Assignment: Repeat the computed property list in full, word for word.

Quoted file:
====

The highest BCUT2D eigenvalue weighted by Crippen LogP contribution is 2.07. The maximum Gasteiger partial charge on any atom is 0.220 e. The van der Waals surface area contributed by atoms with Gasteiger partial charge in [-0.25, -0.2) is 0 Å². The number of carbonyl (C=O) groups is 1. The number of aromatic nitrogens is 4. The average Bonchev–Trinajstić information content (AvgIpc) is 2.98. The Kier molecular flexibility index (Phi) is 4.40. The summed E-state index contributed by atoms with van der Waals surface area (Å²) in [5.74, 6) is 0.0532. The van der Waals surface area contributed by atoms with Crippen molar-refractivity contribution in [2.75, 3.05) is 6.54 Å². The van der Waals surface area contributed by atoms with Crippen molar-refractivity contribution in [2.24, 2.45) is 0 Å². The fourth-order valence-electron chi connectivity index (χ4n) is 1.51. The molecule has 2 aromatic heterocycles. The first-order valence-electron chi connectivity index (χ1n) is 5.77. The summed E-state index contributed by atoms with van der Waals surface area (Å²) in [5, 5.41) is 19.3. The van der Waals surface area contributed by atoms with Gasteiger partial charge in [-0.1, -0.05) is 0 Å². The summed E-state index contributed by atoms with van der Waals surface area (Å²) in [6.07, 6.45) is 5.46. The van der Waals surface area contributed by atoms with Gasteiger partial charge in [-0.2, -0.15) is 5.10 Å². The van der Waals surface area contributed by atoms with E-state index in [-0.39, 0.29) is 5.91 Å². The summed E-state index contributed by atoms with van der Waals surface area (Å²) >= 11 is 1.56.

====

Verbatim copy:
The highest BCUT2D eigenvalue weighted by Crippen LogP contribution is 2.07. The maximum Gasteiger partial charge on any atom is 0.220 e. The van der Waals surface area contributed by atoms with Gasteiger partial charge in [-0.25, -0.2) is 0 Å². The number of carbonyl (C=O) groups is 1. The number of aromatic nitrogens is 4. The average Bonchev–Trinajstić information content (AvgIpc) is 2.98. The Kier molecular flexibility index (Phi) is 4.40. The summed E-state index contributed by atoms with van der Waals surface area (Å²) in [5.74, 6) is 0.0532. The van der Waals surface area contributed by atoms with Crippen molar-refractivity contribution in [2.75, 3.05) is 6.54 Å². The van der Waals surface area contributed by atoms with Crippen molar-refractivity contribution in [2.24, 2.45) is 0 Å². The fourth-order valence-electron chi connectivity index (χ4n) is 1.51. The molecule has 2 aromatic heterocycles. The first-order valence-electron chi connectivity index (χ1n) is 5.77. The summed E-state index contributed by atoms with van der Waals surface area (Å²) in [5, 5.41) is 19.3. The van der Waals surface area contributed by atoms with Gasteiger partial charge in [-0.1, -0.05) is 0 Å². The summed E-state index contributed by atoms with van der Waals surface area (Å²) in [6.07, 6.45) is 5.46. The van der Waals surface area contributed by atoms with Gasteiger partial charge in [-0.2, -0.15) is 5.10 Å². The van der Waals surface area contributed by atoms with E-state index in [-0.39, 0.29) is 5.91 Å². The summed E-state index contributed by atoms with van der Waals surface area (Å²) >= 11 is 1.56.